Most of the cross breeds include poodles because they are intelligent and their woolly coat sheds very little hair. This makes them less likely to aggravate allergies. Plus their just so dang cute!
This love affair prompted the creation of the first litter of Mini Goldendoodles (a mini Poodle crossed with a Golden Retriever). The first litter arrived on January 11, 2002. These first mini Goldendoodles attracted attention everywhere they went and the number of requests for more were too many to accomodate by a single breeder. As word spread, more breeders of standard Goldendoodles began producing litters of mini Goldendoodles to try to satisfy the publicʼs demand for this new size that was perfect for apartment and city living.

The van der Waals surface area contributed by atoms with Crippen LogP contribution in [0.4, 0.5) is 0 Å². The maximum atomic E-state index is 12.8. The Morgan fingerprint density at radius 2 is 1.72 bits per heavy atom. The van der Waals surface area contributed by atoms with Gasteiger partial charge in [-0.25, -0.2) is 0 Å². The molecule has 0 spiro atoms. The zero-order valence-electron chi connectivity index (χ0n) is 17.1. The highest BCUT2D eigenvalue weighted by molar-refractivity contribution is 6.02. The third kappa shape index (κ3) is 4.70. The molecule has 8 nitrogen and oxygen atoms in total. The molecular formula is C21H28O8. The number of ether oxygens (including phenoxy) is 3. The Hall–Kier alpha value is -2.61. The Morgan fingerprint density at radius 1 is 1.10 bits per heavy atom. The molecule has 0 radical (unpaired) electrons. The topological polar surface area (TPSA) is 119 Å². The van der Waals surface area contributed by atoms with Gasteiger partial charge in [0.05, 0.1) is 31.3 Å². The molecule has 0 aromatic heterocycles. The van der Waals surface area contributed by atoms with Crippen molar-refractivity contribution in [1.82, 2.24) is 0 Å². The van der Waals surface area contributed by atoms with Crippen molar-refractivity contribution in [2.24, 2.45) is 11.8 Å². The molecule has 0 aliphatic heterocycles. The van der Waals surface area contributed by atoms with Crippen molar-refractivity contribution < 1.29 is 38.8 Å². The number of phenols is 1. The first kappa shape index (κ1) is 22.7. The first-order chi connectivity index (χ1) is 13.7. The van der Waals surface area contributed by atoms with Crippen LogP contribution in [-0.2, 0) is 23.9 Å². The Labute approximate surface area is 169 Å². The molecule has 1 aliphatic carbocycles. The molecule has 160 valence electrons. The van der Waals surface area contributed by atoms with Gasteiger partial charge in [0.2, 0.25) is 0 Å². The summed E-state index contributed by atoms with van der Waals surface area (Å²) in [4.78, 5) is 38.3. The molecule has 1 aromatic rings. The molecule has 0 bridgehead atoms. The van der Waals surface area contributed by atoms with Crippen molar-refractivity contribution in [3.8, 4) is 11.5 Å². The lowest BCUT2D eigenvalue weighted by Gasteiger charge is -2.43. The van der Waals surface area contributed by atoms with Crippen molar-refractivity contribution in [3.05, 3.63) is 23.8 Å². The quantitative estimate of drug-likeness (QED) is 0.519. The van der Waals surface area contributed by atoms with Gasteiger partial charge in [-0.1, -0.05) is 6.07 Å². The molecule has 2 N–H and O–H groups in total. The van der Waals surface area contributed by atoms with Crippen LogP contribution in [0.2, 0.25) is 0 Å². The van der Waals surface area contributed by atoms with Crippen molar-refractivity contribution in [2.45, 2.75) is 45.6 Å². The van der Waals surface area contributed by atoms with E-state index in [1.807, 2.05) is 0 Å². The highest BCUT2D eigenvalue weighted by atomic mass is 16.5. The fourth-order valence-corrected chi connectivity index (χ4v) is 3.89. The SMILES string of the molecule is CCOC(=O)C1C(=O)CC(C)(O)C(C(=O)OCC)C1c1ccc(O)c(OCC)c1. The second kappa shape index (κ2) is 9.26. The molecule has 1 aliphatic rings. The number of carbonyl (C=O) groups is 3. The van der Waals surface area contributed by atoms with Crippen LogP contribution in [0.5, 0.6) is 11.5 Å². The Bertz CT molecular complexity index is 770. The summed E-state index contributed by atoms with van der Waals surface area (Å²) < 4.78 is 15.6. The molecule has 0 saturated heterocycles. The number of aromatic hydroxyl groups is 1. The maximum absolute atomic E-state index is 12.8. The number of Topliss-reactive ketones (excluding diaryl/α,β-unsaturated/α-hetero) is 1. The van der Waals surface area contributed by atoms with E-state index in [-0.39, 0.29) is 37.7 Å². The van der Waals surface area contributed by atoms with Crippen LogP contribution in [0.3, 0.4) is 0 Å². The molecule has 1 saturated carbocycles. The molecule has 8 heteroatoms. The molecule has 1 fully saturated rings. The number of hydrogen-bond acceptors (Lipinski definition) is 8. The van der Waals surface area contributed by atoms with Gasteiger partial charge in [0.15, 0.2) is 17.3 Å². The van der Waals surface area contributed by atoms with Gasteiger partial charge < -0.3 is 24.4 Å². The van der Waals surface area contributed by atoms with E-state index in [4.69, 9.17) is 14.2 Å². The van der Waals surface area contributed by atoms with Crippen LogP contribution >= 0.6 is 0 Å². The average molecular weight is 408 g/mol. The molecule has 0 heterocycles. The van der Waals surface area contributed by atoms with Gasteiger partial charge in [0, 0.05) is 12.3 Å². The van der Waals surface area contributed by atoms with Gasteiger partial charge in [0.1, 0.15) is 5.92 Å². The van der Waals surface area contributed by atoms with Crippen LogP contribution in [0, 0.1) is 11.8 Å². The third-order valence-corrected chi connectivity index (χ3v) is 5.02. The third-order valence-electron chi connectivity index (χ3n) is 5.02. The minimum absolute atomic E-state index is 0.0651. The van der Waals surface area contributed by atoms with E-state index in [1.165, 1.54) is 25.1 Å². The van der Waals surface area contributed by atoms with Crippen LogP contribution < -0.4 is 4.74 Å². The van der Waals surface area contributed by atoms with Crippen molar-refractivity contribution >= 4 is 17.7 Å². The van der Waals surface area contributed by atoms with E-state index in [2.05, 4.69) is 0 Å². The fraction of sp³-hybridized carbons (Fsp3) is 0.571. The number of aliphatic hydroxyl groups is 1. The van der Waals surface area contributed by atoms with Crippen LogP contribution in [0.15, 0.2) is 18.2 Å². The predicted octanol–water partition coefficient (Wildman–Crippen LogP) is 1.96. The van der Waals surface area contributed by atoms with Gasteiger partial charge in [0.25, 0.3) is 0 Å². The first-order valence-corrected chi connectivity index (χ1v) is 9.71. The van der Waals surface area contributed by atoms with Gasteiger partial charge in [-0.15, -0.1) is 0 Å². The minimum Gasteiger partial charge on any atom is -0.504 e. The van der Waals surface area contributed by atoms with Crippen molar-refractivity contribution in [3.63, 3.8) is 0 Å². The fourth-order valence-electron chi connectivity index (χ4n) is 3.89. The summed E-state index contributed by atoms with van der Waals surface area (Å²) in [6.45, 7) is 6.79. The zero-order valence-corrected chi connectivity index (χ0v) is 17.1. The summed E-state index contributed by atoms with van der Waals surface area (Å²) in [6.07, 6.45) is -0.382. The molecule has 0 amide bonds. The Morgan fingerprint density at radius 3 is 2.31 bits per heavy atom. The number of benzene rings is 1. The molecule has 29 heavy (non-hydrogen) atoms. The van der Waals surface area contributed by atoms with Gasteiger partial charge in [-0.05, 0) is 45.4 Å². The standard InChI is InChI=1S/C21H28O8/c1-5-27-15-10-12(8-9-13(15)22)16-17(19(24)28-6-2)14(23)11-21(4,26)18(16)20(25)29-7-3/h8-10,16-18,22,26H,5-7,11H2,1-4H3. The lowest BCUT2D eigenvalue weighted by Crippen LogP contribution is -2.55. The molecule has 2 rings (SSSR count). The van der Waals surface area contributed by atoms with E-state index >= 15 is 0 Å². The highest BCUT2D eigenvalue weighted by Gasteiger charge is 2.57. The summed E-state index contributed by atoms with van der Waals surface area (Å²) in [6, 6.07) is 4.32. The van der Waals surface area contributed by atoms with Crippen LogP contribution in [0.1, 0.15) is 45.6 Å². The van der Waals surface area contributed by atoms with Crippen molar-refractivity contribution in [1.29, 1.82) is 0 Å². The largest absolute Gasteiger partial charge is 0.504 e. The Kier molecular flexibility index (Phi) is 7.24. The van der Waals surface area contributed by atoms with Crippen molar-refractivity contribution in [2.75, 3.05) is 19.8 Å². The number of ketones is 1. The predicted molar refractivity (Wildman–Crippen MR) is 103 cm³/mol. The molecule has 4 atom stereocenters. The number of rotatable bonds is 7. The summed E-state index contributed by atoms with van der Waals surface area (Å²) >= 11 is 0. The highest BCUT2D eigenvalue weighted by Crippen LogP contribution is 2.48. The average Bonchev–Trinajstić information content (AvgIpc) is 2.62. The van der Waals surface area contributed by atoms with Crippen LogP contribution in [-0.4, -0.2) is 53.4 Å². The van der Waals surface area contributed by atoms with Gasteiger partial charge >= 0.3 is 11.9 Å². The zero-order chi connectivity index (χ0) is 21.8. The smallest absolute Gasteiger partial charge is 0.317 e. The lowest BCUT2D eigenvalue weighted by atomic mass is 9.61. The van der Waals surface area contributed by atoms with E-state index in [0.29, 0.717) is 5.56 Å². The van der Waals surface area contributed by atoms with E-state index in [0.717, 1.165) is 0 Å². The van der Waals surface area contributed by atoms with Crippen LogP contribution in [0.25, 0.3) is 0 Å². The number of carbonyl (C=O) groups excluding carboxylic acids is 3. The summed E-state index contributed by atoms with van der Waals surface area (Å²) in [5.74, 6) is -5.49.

Goldendoodles are extremely social, outgoing, non-aggressive dogs that thrive on human companionship. They have a great desire to please and to learn. Coupled with the low to non-shedding coats, this temperament has proven to make Goldendoodles perfect candidates for service work.
The Goldendoodle is a new breed in the grand scheme of breed development. Most AKC recognized breeds took decades to develop and even more decades to earn AKC recognition. It seems that breeders are mixed in their ideas and goals about working towards “purebred” status with the AKC.
The Goldendoodle’s ancestry along both parent lines is as hunters and water dogs. The physical appearance of the Goldendoodle runs anywhere from a shaggy-looking retriever to a curl-relaxed poodle, but usually it falls somewhere in between. The length of the coat when left unclipped grows to about 4-8 inches. The color of the coat can be cream, gold, apricot, chocolate, gray and black. Most Goldendoodles have a Standard Poodle as a parent, and are standard sized. Those with a miniature Poodle as a parent, are about 25-50 pounds and are called miniature or medium Goldendoodles.